I have the same problem getting people to think about buying native plants. Despite the fact that most of us couldn’t remember the last time we saw a wildflower meadow, because we treat these plants as commonplace we don’t bother thinking about them. Which is a pity really, because like the Cornflower I snapped in our cornfield annuals last year, many are no longer commonplace at all. At least our place names won’t go extinct – which thought gives me an excuse to play some Flanders and Swann…
Oh dear – I had hoped for a cheery missive to greet the New Year. Happy 2010!
Success ! You might not think this is the most exciting photo in the world, but it’s great news for Archie’s meadow. A month ago we sowed about 2/3s of it with our Special General Purpose mix and a Cornfield annual nurse, which is doing great guns. The annuals have germinated (and should look fantastic next year) and kick-started the meadow. You can also see grasses, which is all there is to see in the mix in the other 1/3 of the site, which we sowed at the same time with a local mix of grasses, perennials, and Yellow Rattle. I’ve been stunned at how easy it has been – so far – and I can’t wait to see it in 6 months time…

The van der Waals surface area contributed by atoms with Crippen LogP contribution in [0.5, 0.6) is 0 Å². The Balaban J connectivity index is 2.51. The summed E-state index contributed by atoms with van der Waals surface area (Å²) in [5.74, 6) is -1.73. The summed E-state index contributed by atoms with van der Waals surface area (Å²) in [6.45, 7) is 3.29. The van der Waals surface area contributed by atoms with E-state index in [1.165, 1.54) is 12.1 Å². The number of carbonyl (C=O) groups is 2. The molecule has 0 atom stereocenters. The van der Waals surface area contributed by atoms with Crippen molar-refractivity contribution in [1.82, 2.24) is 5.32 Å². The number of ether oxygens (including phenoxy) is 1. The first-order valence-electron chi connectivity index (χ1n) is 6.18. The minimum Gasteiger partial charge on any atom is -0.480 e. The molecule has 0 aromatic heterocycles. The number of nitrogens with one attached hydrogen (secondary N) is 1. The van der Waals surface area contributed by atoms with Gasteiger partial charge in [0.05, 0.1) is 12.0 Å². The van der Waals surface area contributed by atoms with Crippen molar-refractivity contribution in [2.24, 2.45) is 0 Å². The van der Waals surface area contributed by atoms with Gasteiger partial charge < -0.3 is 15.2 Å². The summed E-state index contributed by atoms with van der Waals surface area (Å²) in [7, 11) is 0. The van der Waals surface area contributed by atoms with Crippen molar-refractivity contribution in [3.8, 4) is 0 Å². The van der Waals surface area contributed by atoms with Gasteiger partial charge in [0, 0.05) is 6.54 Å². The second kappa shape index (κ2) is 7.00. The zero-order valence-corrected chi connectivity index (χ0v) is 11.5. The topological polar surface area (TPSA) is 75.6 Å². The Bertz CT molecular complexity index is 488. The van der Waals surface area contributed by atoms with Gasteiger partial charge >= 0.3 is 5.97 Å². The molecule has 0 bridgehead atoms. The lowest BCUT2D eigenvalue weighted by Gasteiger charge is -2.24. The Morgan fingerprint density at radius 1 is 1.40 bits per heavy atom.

I’ve blogged before about the meadow we’re putting in at Archie’s farm (‘Local seed for meadows’). Over the summer we’ve been preparing a corner of one of his potato fields for sowing – you can see the pictures here. The idea is that it will attract people’s attention, as it’s next to the A303, visible from the Eastbound carriageway about half a mile from the Sparkford roundabout. It will also act as a venue for our meadow management courses which start next year, allow us to showcase some interesting seed mixes, and, of course, create a stunning new meadow for Archie (and, with a bit of luck, the odd Shrill Carder Bee).
Yesterday we sowed it. After a last minute weed and some tidying up of the margins with my trusty scythe we sowed two seperate mixes. On the western third of the site we are trialling a mix from the Blackdown Hills, which is as local as I can find and which should be fascinating. We hope to sell it next year, supplies permitting; it comes from Goren Farm, who currently supply our Yellow Rattle. Lots of Rattle in the mix, interestingly, and some beautiful grasses. We’re using well proven mixes for the other two thirds; our diverse Special General Purpose Mix of native grasses and perennials, over which we have sown Cornfield annuals as a nurse. These are both fantastic quality mixes from Herbiseed.
I hope we’ve done a reasonable job. The soil was damp (and got a lot damper !), the surface good and clean, and we used a fair bit of sand to bulk up the mix and to show us where we had been. We also regulated our application rate to have enough seed to broadcast it west/east and north/south, if you see what I mean. Hand sowing is, however, a bit of an art, and it did rain pretty hard yesterday afternoon,so fingers crossed. If we’ve left lots of gaps I’ll sneak out in the Spring and infill them without your knowing, anyway…